Depart the Rat Race this Holy Week
Do you ever feel like there is no way out of the rat race? Do you feel enslaved to a way of life that isn’t all that it is cracked up to be? I have conversations about this all the time. Although many people have successful careers, families and friends that love them, and above average financial resources, they know that something just isn’t right. Rather than feeling gratitude for blessings received and peace about what the future will bring, they are anxious. They may be doing well now, but they worry that everything could fall apart over night. This lingering anxiety produces a driven life. They are driven to perform at ever higher level in the workplace to make sure they don’t lose their jobs. Because everything could fall apart over night, they are driven to accumulate more and more financial resources, just in case. Their parenting is also driven by anxiety. They want their children to succeed in the rat race and so without knowing it they begin to train their children to win this race. At an early age, they begin to build the child’s future resume. By the time their children are 10 years old, they have been introduced to an endless array of “extra-curricular” activities that will look good on the college application. (I am exhausted just describing this!) Worst of all, even though they know there is something wrong with this picture, they aren’t sure there is any way out.
In Isaiah 43: 16-21, the prophet of the Babylonian exile announced that God is about to do “a new thing” for a people who also wondered if there was any way out. This unnamed prophet announced that the God who liberated the slaves from Egypt in the first exodus was going to liberate them from their oppressive existence: “I will make a way in the wilderness and rivers in the desert.” One can well imagine that the exiles found this hard to believe. When their temple was destroyed and their homeland taken from them, they felt forsaken by God. The right hand of the Lord that had delivered them from Egypt had “lost its power” (Ps 77:10). Why should they believe that God could do anything about their situation now! In light of the facts on the ground, some of the exiles must have decided to make the best of their new home. Others were finding the good news of a second exodus to good to be true. Clearly there was some resistance to the prophet’s Good News that God was going to use Cyrus the Persian King to liberate them. If the people didn’t have their doubts about God’s capacity to deliver them, why would the same prophet have had to command them to leave: “Depart, depart, go out from there” (52:11)!”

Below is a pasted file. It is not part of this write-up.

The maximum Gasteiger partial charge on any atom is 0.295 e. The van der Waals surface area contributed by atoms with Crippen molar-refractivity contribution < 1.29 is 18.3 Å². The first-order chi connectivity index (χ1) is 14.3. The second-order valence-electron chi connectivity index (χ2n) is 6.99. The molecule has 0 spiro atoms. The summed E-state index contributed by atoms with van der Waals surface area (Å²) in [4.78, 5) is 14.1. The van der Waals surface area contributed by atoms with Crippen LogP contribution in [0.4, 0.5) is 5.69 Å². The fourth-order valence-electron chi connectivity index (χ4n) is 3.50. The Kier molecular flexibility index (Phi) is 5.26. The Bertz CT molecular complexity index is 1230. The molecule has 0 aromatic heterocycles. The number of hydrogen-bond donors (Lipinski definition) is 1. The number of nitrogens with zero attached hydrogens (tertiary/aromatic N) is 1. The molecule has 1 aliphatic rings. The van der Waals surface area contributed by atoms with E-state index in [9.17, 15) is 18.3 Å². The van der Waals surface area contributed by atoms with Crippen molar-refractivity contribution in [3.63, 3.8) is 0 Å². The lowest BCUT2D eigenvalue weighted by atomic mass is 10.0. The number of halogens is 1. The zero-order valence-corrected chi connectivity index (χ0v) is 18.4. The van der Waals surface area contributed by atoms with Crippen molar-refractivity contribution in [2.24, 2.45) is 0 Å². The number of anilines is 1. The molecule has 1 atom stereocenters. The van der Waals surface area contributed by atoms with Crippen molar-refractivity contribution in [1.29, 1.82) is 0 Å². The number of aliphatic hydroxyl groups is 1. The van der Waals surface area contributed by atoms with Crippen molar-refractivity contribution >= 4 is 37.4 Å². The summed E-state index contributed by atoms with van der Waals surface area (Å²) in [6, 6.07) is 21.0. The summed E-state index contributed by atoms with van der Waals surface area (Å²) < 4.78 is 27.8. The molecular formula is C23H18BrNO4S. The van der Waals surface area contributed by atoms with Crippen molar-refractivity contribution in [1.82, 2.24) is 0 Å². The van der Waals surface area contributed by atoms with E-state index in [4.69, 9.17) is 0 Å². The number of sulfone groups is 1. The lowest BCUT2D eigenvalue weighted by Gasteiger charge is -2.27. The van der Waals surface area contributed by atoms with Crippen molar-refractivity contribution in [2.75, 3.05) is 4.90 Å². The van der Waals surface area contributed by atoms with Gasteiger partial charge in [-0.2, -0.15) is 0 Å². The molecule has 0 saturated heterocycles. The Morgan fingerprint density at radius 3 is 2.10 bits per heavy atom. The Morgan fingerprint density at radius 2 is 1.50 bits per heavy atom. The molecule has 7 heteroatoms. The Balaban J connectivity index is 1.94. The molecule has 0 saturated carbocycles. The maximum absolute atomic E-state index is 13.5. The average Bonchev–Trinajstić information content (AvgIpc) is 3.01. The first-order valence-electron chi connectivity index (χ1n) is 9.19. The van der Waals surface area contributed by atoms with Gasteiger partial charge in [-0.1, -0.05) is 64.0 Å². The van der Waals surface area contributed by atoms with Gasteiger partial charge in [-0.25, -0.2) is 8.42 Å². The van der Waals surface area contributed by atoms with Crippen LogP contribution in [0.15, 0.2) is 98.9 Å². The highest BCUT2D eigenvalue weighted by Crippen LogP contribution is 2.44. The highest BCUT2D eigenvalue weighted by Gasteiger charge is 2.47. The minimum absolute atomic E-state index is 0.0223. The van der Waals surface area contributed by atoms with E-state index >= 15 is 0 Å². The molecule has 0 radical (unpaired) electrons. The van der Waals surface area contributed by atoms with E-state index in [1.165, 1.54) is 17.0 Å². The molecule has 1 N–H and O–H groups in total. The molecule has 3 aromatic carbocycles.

Holy Week is about an “exodus” from the rat race that enslaves us. Every day this week, God is saying “Depart, depart, go out from there!” Indeed, Luke’s Gospel refers to Jesus’ passion in exodus terms. In Luke’s account of the transfiguration (9: 28—36), Peter, James and John overhear Moses and Elijah “speaking of his departure (exodus), which he was about to accomplish at Jerusalem.” To follow Jesus to Jerusalem, to the Last Supper, to Good Friday, and to the tomb is the only way out of what enslaves us. Let me repeat: It is the only way out. There is no self-help book that can do this. There is no amount of exercise and healthy eating that can do this. You see, what we see this coming week is what a life lived in obedience to the God of liberation—not the Gods of the rat race—looks like. And as we contemplate Jesus’ self-emptying love, there usually comes a moment when we hear the call to “depart” and can taste the goodness of a life lived in the freedom of God.
Of course, it is easy to miss the wonder of this week because we are distracted by other things. The God’s of the “rat race” don’t give up easily. The question we all face this Holy Week is this: Do we want to stay in exile, or depart for something a whole lot better?